Bartolomé Esteban Murillo: Google doodle on 400 years of Spanish baroque painter
He led a tragic life, since Murillo, the youngest of a family of 14 children, lost his father at the age of nine and his mother a few months later.
Bartolomé Esteban Murillo (1617-82) was the most celebrated Spanish Baroque painter in mid-seventeenth-century Seville. Bartolomé Esteban Murillo's artworks is known for his religious paintings and portraits. He produced lively, realist portraits of flower girls, street urchins, and beggars recording everyday life of his times.
He led a tragic life, since Murillo, the youngest of a family of 14 children, lost his father at the age of nine and his mother a few months later. Added to that, he lost his wife and four of the nine children they had together. After the death of his parents, he became a ward of his sister's husband and seldom used his father's surname; Instead took his surname from his maternal grandmother, Elvira Murillo.
However, from a very young age, he showed his painting skill and performed a renovating work, luminous and with an impressive and unusual use of color. All these discoveries were born of his own context, a land full of nuances, between decadence and the circumstance of being the gate from America into Europe.
He found his inspiration in the city of Seville to create his powerful paintings. His art sprang from the roots of Sevillian culture, even literally, because he created his pigments with the water from the Guadalquivir River.
And, at the same time, Murillo sought inspiration everywhere, from Zurbarán and Ribera to Venetian painting. From this agile gathering of elements by the master, who was a tireless researcher hunting for the purity of image, came the success that his paintings had in his time.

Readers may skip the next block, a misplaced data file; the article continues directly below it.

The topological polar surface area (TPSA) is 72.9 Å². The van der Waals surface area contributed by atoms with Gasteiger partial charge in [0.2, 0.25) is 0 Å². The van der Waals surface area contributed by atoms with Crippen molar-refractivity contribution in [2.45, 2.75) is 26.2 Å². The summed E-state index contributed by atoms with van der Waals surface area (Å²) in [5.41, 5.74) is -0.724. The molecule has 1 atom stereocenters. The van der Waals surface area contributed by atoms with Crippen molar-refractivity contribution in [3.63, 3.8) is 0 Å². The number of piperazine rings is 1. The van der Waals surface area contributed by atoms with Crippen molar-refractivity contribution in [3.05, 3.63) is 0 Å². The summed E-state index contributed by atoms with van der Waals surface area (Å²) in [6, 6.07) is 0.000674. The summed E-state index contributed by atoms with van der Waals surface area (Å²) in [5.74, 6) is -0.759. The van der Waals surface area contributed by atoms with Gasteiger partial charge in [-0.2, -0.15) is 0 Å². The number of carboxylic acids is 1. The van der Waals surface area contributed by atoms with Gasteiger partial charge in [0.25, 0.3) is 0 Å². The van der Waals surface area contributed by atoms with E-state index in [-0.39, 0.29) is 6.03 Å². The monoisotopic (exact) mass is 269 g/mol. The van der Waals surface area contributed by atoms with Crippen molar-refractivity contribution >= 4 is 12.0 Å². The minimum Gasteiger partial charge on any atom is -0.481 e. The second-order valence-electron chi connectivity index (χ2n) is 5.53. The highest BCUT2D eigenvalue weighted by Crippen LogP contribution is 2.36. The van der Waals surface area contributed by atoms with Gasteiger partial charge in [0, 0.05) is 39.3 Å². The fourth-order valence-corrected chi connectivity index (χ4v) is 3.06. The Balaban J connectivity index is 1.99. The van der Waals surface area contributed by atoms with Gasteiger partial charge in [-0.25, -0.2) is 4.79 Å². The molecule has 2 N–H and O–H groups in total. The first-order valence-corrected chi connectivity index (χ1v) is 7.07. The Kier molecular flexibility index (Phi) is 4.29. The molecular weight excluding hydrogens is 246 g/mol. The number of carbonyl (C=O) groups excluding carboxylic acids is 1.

Soon, many of his paintings illuminated churches, convents, palaces, and mansions in the city. His fame quickly spread throughout Spain and Europe until it finally crossed the Ocean.
Murillo was one of the great portraitists of his time, with revolutionary works like his 'Self-portrait', in which he managed to cross the barrier of the frame to enter into the third dimension terrain, or those of social themes, in which he reproduced the people of his time.
In addition, he executed a large collection of religious works, with a predilection for the subject of the Immaculate Conception, to which he gave light and sweetness. Many of these paintings are found in the most prestigious art galleries in the world; and others, however, continue in the place for which they were created.
On this 400th anniversary of his birth, Google pays tribute to the painter with a doodle on him.